This study will use dynamic light scattering (DLS) technology to study normal lens aging and
early cataract formation. Cataract is a clouding of the lens that interferes with the
passage of light to the retina, impairing visual acuity. DLS uses a low intensity laser
light (similar to that used in supermarket checkouts) to measure lens cloudiness. It detects
changes in the human lens at the earliest molecular stages of cataract development, when
anti-cataract treatment would be most effective in reversing, delaying or preventing
Healthy normal volunteers and patients with age-related cataract between 18 and 80 years of
age may be eligible for this study. Participants undergo the following tests and procedures:
Eye examination, including the following:
- Measurement of visual acuity (vision chart)
- Measurement of eye pressure
- Dilation of the pupils for slit lamp (microscope) examination and grading of lens
- Ultrasound examination of the eye to determine distances between cornea, lens
(including lens thickness), and retina
- Examination of the retina at the back of the eye
- Dynamic light scattering of the lens (see below)
- Lens photography using a camera with a bright flash
For the DLS procedure, the patient sits in front of the DLS device with his or her chin
placed on a chin rest and fixes on a yellow target in the center of the camera lens. When
the eye is properly aligned, DLS measurements are taken on the lens.
A new non invasive, in vivo technique to study the molecular changes in the human lens,
called Dynamic Light Scattering Device (DLS), has recently been developed. Preliminary
studies have shown its potential to detect the earliest changes in cataract, at the stage
where anti-cataract treatment would be most effective in reversing, delaying or preventing
cataracts. A new miniaturized version of this device has been developed by NASA using lower
energy lasers, and under a NASA-NEI Inter Agency Agreement, has been successfully developed
into a clinical device at the NEI. We recently conducted pilot studies to evaluate the
usefulness and reproducibility of this instrument for quantitating human lens changes, and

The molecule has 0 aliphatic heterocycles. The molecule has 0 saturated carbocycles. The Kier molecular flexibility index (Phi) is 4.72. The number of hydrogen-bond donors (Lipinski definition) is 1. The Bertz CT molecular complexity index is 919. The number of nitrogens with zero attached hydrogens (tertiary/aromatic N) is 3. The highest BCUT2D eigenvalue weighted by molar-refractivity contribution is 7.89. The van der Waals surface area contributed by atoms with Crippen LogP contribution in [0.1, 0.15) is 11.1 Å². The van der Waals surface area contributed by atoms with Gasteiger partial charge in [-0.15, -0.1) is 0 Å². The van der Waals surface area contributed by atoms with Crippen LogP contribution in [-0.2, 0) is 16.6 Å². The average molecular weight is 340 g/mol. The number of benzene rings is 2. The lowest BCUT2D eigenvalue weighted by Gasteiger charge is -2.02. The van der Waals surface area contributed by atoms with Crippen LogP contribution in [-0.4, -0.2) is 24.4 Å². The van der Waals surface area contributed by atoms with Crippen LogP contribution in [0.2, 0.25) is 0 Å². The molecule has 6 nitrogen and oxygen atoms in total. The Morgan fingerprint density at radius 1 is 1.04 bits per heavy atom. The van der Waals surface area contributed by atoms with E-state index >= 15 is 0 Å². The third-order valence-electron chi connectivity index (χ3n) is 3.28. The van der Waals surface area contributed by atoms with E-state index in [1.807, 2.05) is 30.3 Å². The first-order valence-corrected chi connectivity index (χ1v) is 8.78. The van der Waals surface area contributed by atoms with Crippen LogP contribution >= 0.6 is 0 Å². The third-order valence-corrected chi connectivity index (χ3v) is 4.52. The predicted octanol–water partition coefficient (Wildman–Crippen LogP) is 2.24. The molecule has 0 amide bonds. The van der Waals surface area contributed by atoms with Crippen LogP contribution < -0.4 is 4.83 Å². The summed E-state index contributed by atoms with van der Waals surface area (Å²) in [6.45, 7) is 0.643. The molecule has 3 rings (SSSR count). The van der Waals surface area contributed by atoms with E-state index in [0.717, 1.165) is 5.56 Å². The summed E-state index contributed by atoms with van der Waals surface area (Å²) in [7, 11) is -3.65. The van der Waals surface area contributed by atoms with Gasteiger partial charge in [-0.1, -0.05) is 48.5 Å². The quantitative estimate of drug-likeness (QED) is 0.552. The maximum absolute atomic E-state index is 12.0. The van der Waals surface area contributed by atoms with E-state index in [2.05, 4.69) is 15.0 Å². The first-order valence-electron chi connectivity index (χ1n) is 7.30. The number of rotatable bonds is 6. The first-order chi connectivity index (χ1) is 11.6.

found good reproducibility. We also derived a useful parameter to use with this new
technique, the log mean particle size, derived from particle size distribution data.
Preliminary studies have also shown that the NASA-NEI DLS device can be used to detect and
monitor molecular changes in early cataract formation as well as in normal aging. We
therefore propose to conduct a larger cross sectional clinical study to detect and monitor
molecular changes in the lens in early cataract formation and in normal aging.
Patients aged 18-80 years will be admitted to this study. There will be no racial or
gender bias in the recruitment.
227 patients with AREDS nuclear cataract grades 2 or less will be enrolled in the study.
40 patients with AREDS nuclear cataract grade 3 and 4 will also be enrolled.
For those patients enrolled in the study, both eyes will be evaluated for this protocol.
However, the participant has the right to choose to undergo measurements only in one eye.
In that case, the eye to be examined will be determined by the partipantt's birth month.
If the patient's birth month is an even number, the right eye will be examined; if the
patient's birth month is odd, the left eye will be examined.
Subjects who have tear film disorders, corneal opacities or disorders, uveitis, glaucoma
or who have difficulty fixating, will be excluded.
Subjects who are thought to be at risk for an adverse reaction to pupil dilation, or have
a history of allergic reaction to one of the dilating agents that will be used, will be